The retailing industry is going through a period of significant change in terms of how customers interact with retailers. The days of the in-store experience being the dominant customer touchpoint are over. The advent of the World Wide Web gave shoppers a virtual shopping option. Despite predictions to the contrary, brick-and-mortar stores have not disappeared due to the emergence of e-commerce. Now, the evolution of mobile communication leads many retailers to again predict a revolution in shopper behavior.
According to a recent study by Motorola Solutions, 74% of retailers surveyed believe creating a more engaging in-store experience will be critical to business success over the next five years. Technology-assisted interactions are expected to play a significant role in shoppers’ behavior. Among key findings pointing to a more significant role for technology in retailing:
- 56% of all transactions will occur via mobile point of sale, self-service checkout, or a shopper’s mobile device
- 42% of sales will come from online, mobile, and social commerce sites
Exciting news – shoppers are embracing technology to make purchases… or is it exciting news? These trends should serve as a wake-up call for retailers that have resisted enhancing their interactive experiences for shoppers. It is understandable why retailers might be reluctant to quickly react to the forecasts – we have heard similar proclamations before. The Web did not make traditional stores obsolete, and while smartphone capabilities have definitely changed how we shop, brick-and-mortar stores are not going away anytime soon.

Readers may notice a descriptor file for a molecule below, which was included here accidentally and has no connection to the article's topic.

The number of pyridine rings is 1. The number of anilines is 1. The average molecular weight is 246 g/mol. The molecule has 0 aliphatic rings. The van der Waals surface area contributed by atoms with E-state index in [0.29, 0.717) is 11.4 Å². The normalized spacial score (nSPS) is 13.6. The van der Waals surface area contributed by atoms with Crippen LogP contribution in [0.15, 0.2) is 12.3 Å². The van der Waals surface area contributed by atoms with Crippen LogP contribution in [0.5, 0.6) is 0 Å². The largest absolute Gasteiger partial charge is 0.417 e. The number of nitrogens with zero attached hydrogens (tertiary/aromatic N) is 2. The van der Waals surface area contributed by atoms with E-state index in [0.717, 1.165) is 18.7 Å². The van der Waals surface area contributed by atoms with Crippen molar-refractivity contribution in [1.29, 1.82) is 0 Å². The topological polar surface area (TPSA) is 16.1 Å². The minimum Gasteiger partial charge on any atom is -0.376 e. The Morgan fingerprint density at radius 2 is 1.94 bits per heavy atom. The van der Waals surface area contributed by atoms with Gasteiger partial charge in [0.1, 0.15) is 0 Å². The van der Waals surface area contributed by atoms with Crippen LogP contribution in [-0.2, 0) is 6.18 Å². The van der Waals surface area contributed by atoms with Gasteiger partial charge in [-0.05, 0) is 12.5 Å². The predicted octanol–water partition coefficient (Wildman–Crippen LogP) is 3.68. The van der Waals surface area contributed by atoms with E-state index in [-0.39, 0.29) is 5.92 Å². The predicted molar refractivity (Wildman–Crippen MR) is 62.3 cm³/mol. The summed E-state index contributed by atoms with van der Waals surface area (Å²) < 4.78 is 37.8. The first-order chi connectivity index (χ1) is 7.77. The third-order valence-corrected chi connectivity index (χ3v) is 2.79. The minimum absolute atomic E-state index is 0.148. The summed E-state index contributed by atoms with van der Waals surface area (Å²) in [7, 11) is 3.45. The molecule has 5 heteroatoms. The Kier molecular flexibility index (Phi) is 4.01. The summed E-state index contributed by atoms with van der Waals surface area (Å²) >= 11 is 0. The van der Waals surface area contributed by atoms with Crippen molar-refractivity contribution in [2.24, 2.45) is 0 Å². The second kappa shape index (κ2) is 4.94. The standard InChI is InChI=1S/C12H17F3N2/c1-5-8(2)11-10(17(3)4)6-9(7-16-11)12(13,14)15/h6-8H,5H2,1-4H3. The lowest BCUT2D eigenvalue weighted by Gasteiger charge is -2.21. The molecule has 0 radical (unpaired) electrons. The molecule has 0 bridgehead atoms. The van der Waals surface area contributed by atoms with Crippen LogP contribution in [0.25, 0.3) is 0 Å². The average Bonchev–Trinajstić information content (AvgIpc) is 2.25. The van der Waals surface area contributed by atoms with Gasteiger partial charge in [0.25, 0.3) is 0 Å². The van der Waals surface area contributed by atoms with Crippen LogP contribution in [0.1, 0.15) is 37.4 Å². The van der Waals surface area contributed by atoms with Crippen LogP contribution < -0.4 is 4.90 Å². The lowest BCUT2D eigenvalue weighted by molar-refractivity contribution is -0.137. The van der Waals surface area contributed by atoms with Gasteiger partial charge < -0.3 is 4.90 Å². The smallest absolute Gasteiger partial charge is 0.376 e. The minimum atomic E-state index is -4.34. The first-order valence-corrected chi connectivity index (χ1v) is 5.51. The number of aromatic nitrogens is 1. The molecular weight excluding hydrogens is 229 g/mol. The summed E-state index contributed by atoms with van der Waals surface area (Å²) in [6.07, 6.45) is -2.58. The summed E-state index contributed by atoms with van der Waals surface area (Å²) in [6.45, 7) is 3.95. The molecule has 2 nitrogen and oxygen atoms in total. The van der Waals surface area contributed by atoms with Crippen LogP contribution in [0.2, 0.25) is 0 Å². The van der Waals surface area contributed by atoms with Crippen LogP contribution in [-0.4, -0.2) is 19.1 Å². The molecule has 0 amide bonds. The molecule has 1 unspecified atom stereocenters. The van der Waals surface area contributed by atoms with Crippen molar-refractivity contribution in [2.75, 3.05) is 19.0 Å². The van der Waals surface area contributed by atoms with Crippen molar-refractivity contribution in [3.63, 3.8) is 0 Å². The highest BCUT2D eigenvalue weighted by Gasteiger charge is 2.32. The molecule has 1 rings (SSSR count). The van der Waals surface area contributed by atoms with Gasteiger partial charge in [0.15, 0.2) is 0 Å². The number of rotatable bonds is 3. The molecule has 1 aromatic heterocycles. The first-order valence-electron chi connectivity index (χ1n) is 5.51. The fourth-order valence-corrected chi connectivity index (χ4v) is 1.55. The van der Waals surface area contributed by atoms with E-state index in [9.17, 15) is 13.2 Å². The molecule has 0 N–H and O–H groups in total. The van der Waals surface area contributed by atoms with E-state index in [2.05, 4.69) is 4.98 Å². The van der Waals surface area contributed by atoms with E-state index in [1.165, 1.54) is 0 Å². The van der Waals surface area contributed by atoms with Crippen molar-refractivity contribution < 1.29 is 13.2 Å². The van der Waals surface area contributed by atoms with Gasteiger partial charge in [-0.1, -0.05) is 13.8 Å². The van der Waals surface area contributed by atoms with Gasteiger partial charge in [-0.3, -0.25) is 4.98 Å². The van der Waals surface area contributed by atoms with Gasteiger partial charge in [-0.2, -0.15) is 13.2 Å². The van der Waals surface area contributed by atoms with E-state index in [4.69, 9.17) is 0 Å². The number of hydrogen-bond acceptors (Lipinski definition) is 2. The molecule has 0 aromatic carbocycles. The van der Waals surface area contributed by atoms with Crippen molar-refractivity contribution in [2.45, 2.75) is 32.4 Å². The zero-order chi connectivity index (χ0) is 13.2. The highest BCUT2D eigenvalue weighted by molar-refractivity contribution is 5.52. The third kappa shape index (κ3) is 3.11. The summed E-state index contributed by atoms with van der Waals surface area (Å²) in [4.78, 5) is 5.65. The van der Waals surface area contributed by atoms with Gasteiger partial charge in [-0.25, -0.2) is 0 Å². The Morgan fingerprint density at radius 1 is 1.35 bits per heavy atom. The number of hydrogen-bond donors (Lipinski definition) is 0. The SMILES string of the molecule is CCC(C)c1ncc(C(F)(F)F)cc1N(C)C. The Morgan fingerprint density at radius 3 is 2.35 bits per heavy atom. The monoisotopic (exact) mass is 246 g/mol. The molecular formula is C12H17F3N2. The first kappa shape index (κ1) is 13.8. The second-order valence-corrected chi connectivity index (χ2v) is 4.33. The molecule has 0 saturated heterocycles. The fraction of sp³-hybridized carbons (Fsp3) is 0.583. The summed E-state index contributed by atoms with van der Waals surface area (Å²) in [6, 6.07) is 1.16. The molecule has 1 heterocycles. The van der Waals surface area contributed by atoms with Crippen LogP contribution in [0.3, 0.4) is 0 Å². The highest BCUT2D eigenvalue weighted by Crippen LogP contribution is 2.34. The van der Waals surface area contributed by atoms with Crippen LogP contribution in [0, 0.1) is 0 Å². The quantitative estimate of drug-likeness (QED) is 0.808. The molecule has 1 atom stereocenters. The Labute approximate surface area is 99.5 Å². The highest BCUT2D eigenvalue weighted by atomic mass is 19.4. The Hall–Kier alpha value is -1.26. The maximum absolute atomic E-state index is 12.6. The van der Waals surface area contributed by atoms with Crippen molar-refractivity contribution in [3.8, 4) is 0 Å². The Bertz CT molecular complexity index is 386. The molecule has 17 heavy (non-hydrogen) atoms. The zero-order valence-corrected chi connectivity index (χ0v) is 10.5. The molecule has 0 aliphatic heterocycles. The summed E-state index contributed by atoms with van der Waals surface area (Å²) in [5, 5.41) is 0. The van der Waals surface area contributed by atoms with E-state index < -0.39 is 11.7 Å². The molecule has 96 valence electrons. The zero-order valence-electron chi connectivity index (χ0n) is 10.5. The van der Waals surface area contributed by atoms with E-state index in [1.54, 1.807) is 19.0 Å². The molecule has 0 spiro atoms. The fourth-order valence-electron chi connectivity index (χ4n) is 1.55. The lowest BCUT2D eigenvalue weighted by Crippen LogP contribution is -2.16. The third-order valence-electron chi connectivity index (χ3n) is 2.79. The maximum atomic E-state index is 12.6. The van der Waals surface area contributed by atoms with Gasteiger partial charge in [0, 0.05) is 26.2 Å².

Regardless of whether the forecast for mobile commerce over the next five years comes to fruition, the survey’s findings should serve as a call for retailers to step up their m-commerce game. It is evident that retailers know the stakes are higher to meet shoppers where they are and deliver value by providing information, coupon offers, and transaction convenience. The key for retailers will be make understanding the customer shopping experience a priority – not what they think shoppers will want but committing resources to learn and understand what customers expect from retailers.